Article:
How To Become a Casting Associate
“There is no real ‘typical’ day in a casting office,” says Elise Buedel, Casting Associate with Rene Haynes Casting in Burbank, California. But she adds that there is a process when they first start on a project.
When Buedel’s office receives a script, they immediately break it down by highlighting every character, who they are, and how large their role is. Then she pulls sides from the script. Sides are the scenes that will be used for the Actor to audition with. Those sides will be sent to the Producers for approval, and once approved, Buedel puts together the audition packet.
Buedel’s office has a very specific niche: they specialize in Native American casting. Because of that, they rarely hold in-person auditions because many of their Actors are not in Los Angeles. So those audition packets will be mailed to the Actors with instructions on how to tape their auditions. A breakdown of their casting office’s needs will also be posted online so that Agents can view those needs and submit their acting clients for them.
Once Buedel and her Casting Director receive those submissions, they’ll choose the Actors they want to audition. On average, the audition tapes will start coming in a week after the initial casting post.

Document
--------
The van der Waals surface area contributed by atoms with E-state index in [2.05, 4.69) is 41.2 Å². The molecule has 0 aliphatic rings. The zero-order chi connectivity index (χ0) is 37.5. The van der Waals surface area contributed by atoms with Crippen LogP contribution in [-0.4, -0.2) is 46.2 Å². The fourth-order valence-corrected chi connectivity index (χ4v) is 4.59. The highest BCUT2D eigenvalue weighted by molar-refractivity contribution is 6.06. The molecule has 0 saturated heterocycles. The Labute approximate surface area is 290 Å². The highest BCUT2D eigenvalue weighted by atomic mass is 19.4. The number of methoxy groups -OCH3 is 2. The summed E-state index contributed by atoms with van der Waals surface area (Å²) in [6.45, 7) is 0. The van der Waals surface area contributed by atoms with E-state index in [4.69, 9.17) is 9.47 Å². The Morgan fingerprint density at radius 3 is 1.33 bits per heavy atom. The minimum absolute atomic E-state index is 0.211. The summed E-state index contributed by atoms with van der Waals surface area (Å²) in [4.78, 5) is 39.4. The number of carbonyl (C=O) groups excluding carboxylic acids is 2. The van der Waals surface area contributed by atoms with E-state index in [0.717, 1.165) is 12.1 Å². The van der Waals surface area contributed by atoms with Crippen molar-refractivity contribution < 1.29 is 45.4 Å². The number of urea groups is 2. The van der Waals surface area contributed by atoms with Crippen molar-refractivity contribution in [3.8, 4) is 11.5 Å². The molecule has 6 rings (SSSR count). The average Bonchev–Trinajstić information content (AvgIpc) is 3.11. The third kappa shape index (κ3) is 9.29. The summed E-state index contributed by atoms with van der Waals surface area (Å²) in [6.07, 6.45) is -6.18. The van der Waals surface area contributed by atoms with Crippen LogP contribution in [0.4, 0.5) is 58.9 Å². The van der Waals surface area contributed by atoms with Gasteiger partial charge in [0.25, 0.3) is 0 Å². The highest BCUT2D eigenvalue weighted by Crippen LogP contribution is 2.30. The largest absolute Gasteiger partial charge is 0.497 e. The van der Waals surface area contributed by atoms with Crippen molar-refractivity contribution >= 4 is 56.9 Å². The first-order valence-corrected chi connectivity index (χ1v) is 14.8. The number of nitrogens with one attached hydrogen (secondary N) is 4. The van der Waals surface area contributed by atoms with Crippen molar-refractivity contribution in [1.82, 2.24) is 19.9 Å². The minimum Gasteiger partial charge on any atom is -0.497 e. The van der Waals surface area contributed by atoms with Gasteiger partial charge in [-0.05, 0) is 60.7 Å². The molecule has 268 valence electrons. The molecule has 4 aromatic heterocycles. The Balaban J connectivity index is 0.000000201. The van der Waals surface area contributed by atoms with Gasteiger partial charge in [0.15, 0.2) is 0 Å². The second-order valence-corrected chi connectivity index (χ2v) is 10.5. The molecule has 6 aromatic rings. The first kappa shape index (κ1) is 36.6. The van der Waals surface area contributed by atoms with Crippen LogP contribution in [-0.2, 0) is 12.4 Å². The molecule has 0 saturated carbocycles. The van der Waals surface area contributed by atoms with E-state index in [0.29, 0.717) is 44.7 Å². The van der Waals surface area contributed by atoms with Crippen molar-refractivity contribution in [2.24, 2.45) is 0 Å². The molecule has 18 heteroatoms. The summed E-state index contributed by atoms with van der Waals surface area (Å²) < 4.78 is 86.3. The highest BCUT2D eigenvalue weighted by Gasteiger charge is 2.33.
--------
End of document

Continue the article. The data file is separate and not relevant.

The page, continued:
At that point, Buedel and her Casting Director will then watch each audition tape and make any notes the Casting Director believes will be of value to the Producers while watching the tapes. These notes, as well as the Actor’s photo and contact information, are sent to the Producers and Director with a link to all the auditions.
On average, Casting Associates make approximately $68,200 a year. The salary range for Casting Associates runs from $41,000 to $105,000.
Buedel is considered freelance, which is typical for nearly any private casting office. She is paid per project, and that income can vary greatly depending on the week or month. Sometimes her casting office is working on one project at a time; sometimes it’s three projects, and sometimes it’s no projects. So trying to determine a yearly salary from this position can be difficult.